This is truly a family show that feels both real and aspirational.
For a line of toys, He-Man and company have done all right for themselves.
Born in the creative halls of Mattel in 1981 as sort of a post-Star Wars, “we can do action figures too” sort of statement, He-Man, Skeletor and the rest were originally designed to fill kids’ toyboxes, not their television sets. Sure, Mattel did push the characters to DC comics as early as 1982. But when Toys “R” Us reportedly complained that “5-year-olds don’t read,” the idea of TV specials—and then a full-blown series—was quickly conjured up. Masters of the Universe soon became the most popular kids’ show on television.
Now—40 years, several toy lines, two movies and six television series later—He-Man and the defenders of Castle Grayskull face perhaps their greatest adversary yet.
Director Kevin Smith.
For those unfamiliar with He-Man, Castle Grayskull and the planet Eternia, a very quick primer.
He-Man is the highly-muscled alter-ego of Prince Adam, heir to the throne of Eternia. (Some guys, apparently, have all the luck.) He was given the role of Eternia’s protector by the Sorceress of Castle Grayskull. As Castle Grayskull goes, so goes Eternia. And as Eternia goes, so goes the whole universe. Because of magic.
This explains why Skeletor, He-Man’s blue-cloaked, skull-faced, equally muscled adversary has lo these many years tried to take over Castle Grayskull, aided by his legions of ne’er-do-wells, including (but not limited to) the hairy Beast Man, the evil sorceress Evil-Lyn and the crab-nemesis Clawful.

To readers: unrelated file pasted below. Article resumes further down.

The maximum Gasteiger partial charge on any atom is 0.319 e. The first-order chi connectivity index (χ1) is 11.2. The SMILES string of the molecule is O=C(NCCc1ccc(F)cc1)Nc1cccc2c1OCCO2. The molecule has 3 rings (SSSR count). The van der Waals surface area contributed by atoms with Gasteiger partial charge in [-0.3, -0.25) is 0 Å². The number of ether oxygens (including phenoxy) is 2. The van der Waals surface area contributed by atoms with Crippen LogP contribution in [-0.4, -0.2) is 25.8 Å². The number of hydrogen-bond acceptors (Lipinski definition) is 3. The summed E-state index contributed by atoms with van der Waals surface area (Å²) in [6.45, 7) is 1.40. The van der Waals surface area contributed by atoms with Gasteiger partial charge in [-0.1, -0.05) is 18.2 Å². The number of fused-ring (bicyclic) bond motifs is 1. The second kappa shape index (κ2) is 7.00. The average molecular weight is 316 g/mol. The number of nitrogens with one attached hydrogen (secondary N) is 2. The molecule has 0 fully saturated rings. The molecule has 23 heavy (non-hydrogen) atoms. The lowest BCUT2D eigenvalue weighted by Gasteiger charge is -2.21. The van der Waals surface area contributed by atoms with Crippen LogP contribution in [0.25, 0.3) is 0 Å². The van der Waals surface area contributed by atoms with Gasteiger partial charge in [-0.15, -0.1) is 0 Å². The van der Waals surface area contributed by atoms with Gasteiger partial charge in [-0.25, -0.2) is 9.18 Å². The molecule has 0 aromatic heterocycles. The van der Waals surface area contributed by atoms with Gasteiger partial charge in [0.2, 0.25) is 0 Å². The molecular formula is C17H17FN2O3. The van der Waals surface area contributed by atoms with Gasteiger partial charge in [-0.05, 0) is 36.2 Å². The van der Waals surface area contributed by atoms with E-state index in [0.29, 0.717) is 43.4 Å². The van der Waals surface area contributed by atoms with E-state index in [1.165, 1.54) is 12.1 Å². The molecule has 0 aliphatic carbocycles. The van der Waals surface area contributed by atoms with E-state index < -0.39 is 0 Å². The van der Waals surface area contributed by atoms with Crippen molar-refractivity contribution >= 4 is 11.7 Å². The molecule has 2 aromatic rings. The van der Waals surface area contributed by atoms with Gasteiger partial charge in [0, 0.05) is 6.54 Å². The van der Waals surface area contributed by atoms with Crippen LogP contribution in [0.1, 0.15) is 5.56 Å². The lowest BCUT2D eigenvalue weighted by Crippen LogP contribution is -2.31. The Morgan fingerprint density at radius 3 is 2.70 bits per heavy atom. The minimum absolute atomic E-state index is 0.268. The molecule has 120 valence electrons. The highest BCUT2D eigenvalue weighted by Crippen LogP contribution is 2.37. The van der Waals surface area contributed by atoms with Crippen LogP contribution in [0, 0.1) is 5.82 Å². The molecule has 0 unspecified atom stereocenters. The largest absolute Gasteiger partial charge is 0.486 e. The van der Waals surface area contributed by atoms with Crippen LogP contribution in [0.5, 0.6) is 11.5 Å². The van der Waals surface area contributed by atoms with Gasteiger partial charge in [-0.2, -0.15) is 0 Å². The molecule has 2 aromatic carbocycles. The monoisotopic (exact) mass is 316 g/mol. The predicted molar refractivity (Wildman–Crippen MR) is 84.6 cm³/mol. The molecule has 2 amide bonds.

But He-Man does not face this horrific horde alone. He too has allies, including (but not limited to) his mighty mount Battle Cat (the cowardly Cringer when not on duty), the helmet-wearing Man-At-Arms; his strong daughter Teela; and the goofy Orko.
Why all that history? Well, Kevin Smith, a director who jumped to fame with the foul-mouthed movie Clerks and creator of the new Masters of the Universe series on Netflix (called Masters of the Universe: Revelation) was reportedly a massive fan of the of the beloved original. But in his new version, Eternia looks quite a bit different, in fact, Smith’s version isn’t, really, built for kids at all.
Before the show was even released, rumors rumbled through the ether that He-Man was sidelined this series, and that Teela and her “girlfriend” would take over Eternia’s hero-ing duties.
That rumor was apparently shot down by Smith himself on Twitter last year. “He-Man does no stepping aside and Teela has no girlfriend in our show.” But—spoiler alert, for at least part 1 of the series—He-Man does take a narrative back seat to Teela. And if Teela and her adventurous pal Andra aren’t officially an item, the series seems to do its best to suggest that they could be.
And while you’d expect a Masters of the Universe show to be filled with cartoon violence, this one can get a bit gory, too. People are stabbed and melted, and in the second episode, a little girl rotates her head 180 degrees, a la The Exorcist. Spiritual references are far more prevelent in this iteration than the original, and we even hear the occasional swear word.
Many adults who grew up with Masters of the Universe are excited for this new Netflix version, and I get that to an extent. The animation is far better. The stakes are higher. And the characters get actual character, not just a goofy name. (“Sir Laser-Lot?” Really?) And the show offers up some really terrible wordplay, which I’m always in favor of.